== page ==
QuickTrivia.com Trivia Questions

< < Previous Trivia List
Click Here To Play Trivia
Next Trivia List >>
This is the Trivia Question Compendium for QuickTrivia.com. To see the trivia, please go here: QuickTrivia.com.
QuickTrivia has the best trivia anywhere! With over 100,000 questions in our trivia library, we have animal trivia, geography trivia, sports trivia, science trivia, movie trivia, television trivia, history trivia, nature trivia, and odd trivia, just to name a few. You can play chalenge trivia, non-stop trivia, random trivia, or make your own custom trivia tests.

Login and keep a permanent score- you can even make it into our Trivia High Score Hall Of Fame!
Click Here To Play Trivia



Trivia Question #1: What organ's two halves are connected by a bridge of nerve tissue called the corpus callosum?
Trivia Question #2: Who was the author of the book "Don Quixote"?
Trivia Question #3: Which of the following fantasies does Bart Simpson not have?
Trivia Question #4: Pick the company that has the slogan "We Make Money The Old-fashioned Way. We Earn It."
Trivia Question #5: Which actor's brother became the first Canadian-born governor general of Canada?
Trivia Question #6: Which president saved scores of lives while working as a life guard?
Trivia Question #7: Define this musical term: "EN DEHORS":
Trivia Question #8: Which Star Trek alumnus directed "Three Men and a Baby"?
Trivia Question #9: One BTU will raise the temperature of how much water from 63 degrees F to 64 degrees F?
Trivia Question #10: This R&B diva, known to many as "Lady Soul," began her singing career with her fatherís gospel choir in the Detroit church where he was pastor.
Trivia Question #11: Machinima is cinema created entirely using technology you'd encounter somewhere else. Where?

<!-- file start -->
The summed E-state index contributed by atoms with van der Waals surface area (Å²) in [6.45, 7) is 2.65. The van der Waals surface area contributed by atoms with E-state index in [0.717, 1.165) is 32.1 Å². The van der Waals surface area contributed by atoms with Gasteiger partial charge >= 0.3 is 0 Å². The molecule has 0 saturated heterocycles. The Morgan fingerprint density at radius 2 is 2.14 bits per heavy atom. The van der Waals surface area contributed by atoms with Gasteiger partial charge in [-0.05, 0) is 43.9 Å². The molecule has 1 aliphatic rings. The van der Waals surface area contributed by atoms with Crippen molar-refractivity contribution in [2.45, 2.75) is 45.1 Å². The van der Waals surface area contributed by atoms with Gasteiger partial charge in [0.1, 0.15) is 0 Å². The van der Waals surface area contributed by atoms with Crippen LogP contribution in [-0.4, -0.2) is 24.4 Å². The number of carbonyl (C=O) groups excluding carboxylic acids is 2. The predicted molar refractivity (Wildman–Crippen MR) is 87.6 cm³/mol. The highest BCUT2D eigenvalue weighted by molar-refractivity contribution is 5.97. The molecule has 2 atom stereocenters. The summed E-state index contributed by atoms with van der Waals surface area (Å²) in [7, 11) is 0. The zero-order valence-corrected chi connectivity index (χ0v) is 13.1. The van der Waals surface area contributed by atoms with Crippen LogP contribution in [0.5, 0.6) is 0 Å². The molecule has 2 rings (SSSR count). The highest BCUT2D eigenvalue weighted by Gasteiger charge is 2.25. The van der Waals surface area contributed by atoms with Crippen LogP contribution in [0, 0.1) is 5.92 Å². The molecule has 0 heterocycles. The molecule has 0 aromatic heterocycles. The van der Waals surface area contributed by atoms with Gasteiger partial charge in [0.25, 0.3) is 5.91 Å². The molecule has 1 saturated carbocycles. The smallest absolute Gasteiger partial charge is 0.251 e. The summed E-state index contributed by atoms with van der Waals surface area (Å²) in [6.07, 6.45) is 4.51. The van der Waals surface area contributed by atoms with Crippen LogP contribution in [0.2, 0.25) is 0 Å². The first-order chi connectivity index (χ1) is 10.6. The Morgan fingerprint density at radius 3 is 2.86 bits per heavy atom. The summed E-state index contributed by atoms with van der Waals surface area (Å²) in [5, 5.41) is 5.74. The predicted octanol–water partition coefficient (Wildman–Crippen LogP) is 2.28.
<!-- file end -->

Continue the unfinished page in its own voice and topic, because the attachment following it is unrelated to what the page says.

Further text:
Trivia Question #12: These music terms are all defined correctly except for:
Trivia Question #13: Of which American agency was R. Sargent Shriver the first director?
Trivia Question #14: Who was the first golfer to win four major titles, what we now call the Grand Slam?
Trivia Question #15: Gino's Pizza offers your choice of a 20-inch pizza or two 10-inch pizzas. Which is the better buy?
Trivia Question #16: Which of these countries gained its independence first?
Trivia Question #17: What fishing town, best known for wine, is sometimes used as France's backup capital city in wartime?
Trivia Question #18: The firmament is an archaic word for the earth's:
Trivia Question #19: In what sport did Eric Heiden win five gold medals at Lake Placid?
Trivia Question #20: In the 1990s, soccer legend Pele was the Minister of Sports in what country?
Trivia Question #21: Once called the Mother Road, Route 66 connected what two cities?
Trivia Question #22: Name the religious shrine located at Mecca.
Trivia Question #23: Who was the long-range World War I German cannon Big Bertha named for?
Trivia Question #24: Pilgarlic was British slang for "peeled garlic." If you're pilgarlic, what are you?